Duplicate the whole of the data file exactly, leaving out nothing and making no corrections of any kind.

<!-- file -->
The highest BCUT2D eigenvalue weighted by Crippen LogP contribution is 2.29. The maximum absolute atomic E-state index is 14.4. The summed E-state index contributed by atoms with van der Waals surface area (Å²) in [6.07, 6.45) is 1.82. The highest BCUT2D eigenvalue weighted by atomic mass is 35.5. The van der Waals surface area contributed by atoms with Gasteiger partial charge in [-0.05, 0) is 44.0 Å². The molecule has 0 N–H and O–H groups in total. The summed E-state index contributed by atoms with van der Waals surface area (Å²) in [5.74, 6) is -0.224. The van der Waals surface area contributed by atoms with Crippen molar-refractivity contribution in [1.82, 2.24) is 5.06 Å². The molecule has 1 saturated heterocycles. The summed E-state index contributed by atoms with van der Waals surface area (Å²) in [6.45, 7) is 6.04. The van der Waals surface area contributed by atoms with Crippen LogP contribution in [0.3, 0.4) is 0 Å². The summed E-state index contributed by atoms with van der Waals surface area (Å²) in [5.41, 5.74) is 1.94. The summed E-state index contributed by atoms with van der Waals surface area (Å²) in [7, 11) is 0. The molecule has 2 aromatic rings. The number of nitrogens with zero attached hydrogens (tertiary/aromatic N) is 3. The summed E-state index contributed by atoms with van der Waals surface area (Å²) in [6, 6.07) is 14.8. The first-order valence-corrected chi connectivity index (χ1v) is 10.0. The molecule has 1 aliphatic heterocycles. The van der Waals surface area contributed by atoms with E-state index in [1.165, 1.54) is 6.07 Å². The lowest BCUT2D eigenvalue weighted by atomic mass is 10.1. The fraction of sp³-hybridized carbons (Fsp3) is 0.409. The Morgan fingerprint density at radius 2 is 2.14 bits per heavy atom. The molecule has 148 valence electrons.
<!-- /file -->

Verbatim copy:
The highest BCUT2D eigenvalue weighted by Crippen LogP contribution is 2.29. The maximum absolute atomic E-state index is 14.4. The summed E-state index contributed by atoms with van der Waals surface area (Å²) in [6.07, 6.45) is 1.82. The highest BCUT2D eigenvalue weighted by atomic mass is 35.5. The van der Waals surface area contributed by atoms with Gasteiger partial charge in [-0.05, 0) is 44.0 Å². The molecule has 0 N–H and O–H groups in total. The summed E-state index contributed by atoms with van der Waals surface area (Å²) in [5.74, 6) is -0.224. The van der Waals surface area contributed by atoms with Crippen molar-refractivity contribution in [1.82, 2.24) is 5.06 Å². The molecule has 1 saturated heterocycles. The summed E-state index contributed by atoms with van der Waals surface area (Å²) in [6.45, 7) is 6.04. The van der Waals surface area contributed by atoms with Crippen LogP contribution in [0.3, 0.4) is 0 Å². The summed E-state index contributed by atoms with van der Waals surface area (Å²) in [5.41, 5.74) is 1.94. The summed E-state index contributed by atoms with van der Waals surface area (Å²) in [7, 11) is 0. The molecule has 2 aromatic rings. The number of nitrogens with zero attached hydrogens (tertiary/aromatic N) is 3. The summed E-state index contributed by atoms with van der Waals surface area (Å²) in [6, 6.07) is 14.8. The first-order valence-corrected chi connectivity index (χ1v) is 10.0. The molecule has 1 aliphatic heterocycles. The van der Waals surface area contributed by atoms with E-state index in [1.165, 1.54) is 6.07 Å². The lowest BCUT2D eigenvalue weighted by atomic mass is 10.1. The fraction of sp³-hybridized carbons (Fsp3) is 0.409. The Morgan fingerprint density at radius 2 is 2.14 bits per heavy atom. The molecule has 148 valence electrons.